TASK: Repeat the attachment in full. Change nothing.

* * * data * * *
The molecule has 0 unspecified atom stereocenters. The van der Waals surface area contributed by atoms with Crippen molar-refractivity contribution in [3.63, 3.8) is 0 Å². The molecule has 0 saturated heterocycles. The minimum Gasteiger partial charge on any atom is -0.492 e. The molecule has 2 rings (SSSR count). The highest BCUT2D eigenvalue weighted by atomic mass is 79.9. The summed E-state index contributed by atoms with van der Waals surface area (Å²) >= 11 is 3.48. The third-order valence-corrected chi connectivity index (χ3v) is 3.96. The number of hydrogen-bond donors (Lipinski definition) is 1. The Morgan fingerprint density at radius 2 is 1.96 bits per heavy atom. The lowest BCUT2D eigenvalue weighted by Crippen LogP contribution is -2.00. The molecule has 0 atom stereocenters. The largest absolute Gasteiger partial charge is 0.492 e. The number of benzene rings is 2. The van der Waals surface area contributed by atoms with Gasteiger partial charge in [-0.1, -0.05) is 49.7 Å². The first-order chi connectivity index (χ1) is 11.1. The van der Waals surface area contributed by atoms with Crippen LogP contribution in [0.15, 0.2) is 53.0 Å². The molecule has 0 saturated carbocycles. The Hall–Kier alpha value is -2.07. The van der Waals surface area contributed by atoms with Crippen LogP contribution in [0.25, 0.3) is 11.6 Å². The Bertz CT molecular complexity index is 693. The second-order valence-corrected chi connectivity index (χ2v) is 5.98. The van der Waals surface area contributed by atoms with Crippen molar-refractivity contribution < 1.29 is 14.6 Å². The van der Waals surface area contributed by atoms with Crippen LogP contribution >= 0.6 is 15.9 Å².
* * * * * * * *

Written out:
The molecule has 0 unspecified atom stereocenters. The van der Waals surface area contributed by atoms with Crippen molar-refractivity contribution in [3.63, 3.8) is 0 Å². The molecule has 0 saturated heterocycles. The minimum Gasteiger partial charge on any atom is -0.492 e. The molecule has 2 rings (SSSR count). The highest BCUT2D eigenvalue weighted by atomic mass is 79.9. The summed E-state index contributed by atoms with van der Waals surface area (Å²) >= 11 is 3.48. The third-order valence-corrected chi connectivity index (χ3v) is 3.96. The number of hydrogen-bond donors (Lipinski definition) is 1. The Morgan fingerprint density at radius 2 is 1.96 bits per heavy atom. The lowest BCUT2D eigenvalue weighted by Crippen LogP contribution is -2.00. The molecule has 0 atom stereocenters. The largest absolute Gasteiger partial charge is 0.492 e. The number of benzene rings is 2. The van der Waals surface area contributed by atoms with Gasteiger partial charge in [-0.1, -0.05) is 49.7 Å². The first-order chi connectivity index (χ1) is 11.1. The van der Waals surface area contributed by atoms with Crippen LogP contribution in [0.15, 0.2) is 53.0 Å². The molecule has 0 saturated carbocycles. The Hall–Kier alpha value is -2.07. The van der Waals surface area contributed by atoms with Crippen LogP contribution in [0.25, 0.3) is 11.6 Å². The Bertz CT molecular complexity index is 693. The second-order valence-corrected chi connectivity index (χ2v) is 5.98. The van der Waals surface area contributed by atoms with Crippen molar-refractivity contribution < 1.29 is 14.6 Å². The van der Waals surface area contributed by atoms with Crippen LogP contribution >= 0.6 is 15.9 Å².